There is a huge difference between a precentor and a choir conductor. A real conductor doesn’t need a diploma—it’s not my own phrase but I agree with it. Many famous conductors became outstanding performers first. David Oistrakh, Vladimir Spivakov were fantastic violinists and then became conductors; Mikhail Pletnev is a remarkable pianist who later became a conductor; Yury Bashmet originally played the viola.
A musician grows from within. The conductor’s gestures also come from within, not from outside. That is why it is great if you already have a set of gestural patterns and conducting skills under your belt, if you know the basics of this profession, but you can get to the same point via a different route.
I didn’t know why the Lord put me in charge of the choir but now that’s what I see: God knew that He would make me a nun. I had never wanted to become a nun: I was a down-to-earth mother of three kids. Convent? Really? But God had a plan for my life. I sang in a choir conducted by a friend of mine. It turned out that the cathedral needed another choir. They suggested that I try. When you’re a neophyte, you have no fear: got the blessing? Go and fight!
At first, I was scared. I didn’t know how to conduct the choir. For a long time, I was unsure of how I even dared conduct a choir. Later, I understood that if God needs it, it will happen whether you like it or not.
The participants of our choir hailed from the Academy of Music and from College of Music, so they all demanded a lot from themselves and from each other, and no one was left behind. That’s how we organised our work: “Listen to what I want; I’ll explain it to you, and please do it.” We all had diplomas of conductors and musicologists. When we started performing at concerts, I needed different conducting gestures and I learned them by looking at other conductors and seeing that some of their signs didn’t suit me and didn’t provide the sound that I wanted to hear. So I adapted their signs to fit our choir better. I saw that my singers didn’t understand some gestures, so I showed them what they had to do in a different way, and they finally understood what I meant. I asked for their feedback, and they said, “Keep it simple, do it that way…” and showed how. Sadly, the “conductorship” gets in the way. I see other conductors, even precentors (who are basically singers who stand on the other side of the lectern), and I notice that the usual conducting gestures are exaggerated most of the time, especially at a concert where the audience can see the conductor (as opposed to the church, where the choir is in a separate place). For example, a conductor conducts The Door of Repentance Open Unto Me. That is the first chant sung in anticipation of the Great Lent, and no matter whose music it is—by Chesnokov, Bortnyansky, or just plain obikhod chant—its spirit must be special; it is penitential; you must not wave your arms like a windmill! When things like these happen on stage, I feel distaste and I say to myself, “Regardless of how well you sing, it’s not right.” The visual impression of the conductor on stage is crucial: he or she provides clues as to what people should feel. Whether we want it or not, this indication goes on. That is why every conductor who stands on stage with his or her back to the audience, facing the choir, willy-nilly shows with his posture and all his motions what we should feel according to his interpretation of the piece that is being performed.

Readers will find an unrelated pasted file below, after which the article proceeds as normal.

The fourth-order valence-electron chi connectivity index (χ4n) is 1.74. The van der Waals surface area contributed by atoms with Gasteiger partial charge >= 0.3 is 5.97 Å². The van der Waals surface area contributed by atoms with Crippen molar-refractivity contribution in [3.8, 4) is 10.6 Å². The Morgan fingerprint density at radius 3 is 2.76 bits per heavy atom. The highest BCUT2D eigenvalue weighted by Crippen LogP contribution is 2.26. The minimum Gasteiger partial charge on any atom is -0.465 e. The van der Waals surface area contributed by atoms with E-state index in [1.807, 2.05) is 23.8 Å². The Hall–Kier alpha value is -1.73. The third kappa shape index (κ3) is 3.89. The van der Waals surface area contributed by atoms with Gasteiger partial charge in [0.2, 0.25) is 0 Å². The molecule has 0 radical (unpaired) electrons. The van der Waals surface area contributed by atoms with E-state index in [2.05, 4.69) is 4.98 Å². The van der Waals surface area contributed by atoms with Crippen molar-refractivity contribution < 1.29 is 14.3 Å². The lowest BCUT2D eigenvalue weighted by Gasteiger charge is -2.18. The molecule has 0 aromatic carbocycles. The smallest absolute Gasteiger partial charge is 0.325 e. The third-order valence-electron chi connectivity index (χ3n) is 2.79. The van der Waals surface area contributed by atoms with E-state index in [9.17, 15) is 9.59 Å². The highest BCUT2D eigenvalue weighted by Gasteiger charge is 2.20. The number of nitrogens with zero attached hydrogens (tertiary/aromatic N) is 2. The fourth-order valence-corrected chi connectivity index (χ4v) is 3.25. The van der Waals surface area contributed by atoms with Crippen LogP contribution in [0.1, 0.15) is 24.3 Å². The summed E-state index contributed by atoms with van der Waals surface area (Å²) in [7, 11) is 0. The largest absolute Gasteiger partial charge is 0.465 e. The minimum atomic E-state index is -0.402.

A precentor’s job is different. He doesn’t have to demonstrate anything. He stands in the choir loft or in a corner where no one can see him. All he needs to do is lead the choir and provide timely information for the choir about to the text, and know the service, of course, so that everything is in time. A precentor’s gestures must be modest. Everything he does must be aimed at enabling people in the nave to hear the sacred texts of those chants and at avoiding all shades of affection, i.e., passions, like I’m sad—I’m scared—and that’s a siiiin! When a church choir highlights the texts like that, you can’t expect a prayerful mood. Sometimes I hear people say, “They sang so well! So loud and emotional!” That’s the opposite of praise for a church choir. We must not be emotionally unstable. Even Saint Ignatius Bryanchaninov said so. Pyotr Ilyich Tchaikovsky didn’t call himself a church composer, although he composed a Liturgy and an All-Night Vigil. He didn’t intend it for church use. A humble priest, whom I had heard of before I came to the Convent, approached our choir after we sang the Cherubic Hymn by Tchaikovsky and said, “You sang really well but please never sing it again. When I hear your Cherubic Hymn, I imagine Russian birch trees.” It was Tchaikovsky’s music.
June 23, 2018
St. Elisabeth Convent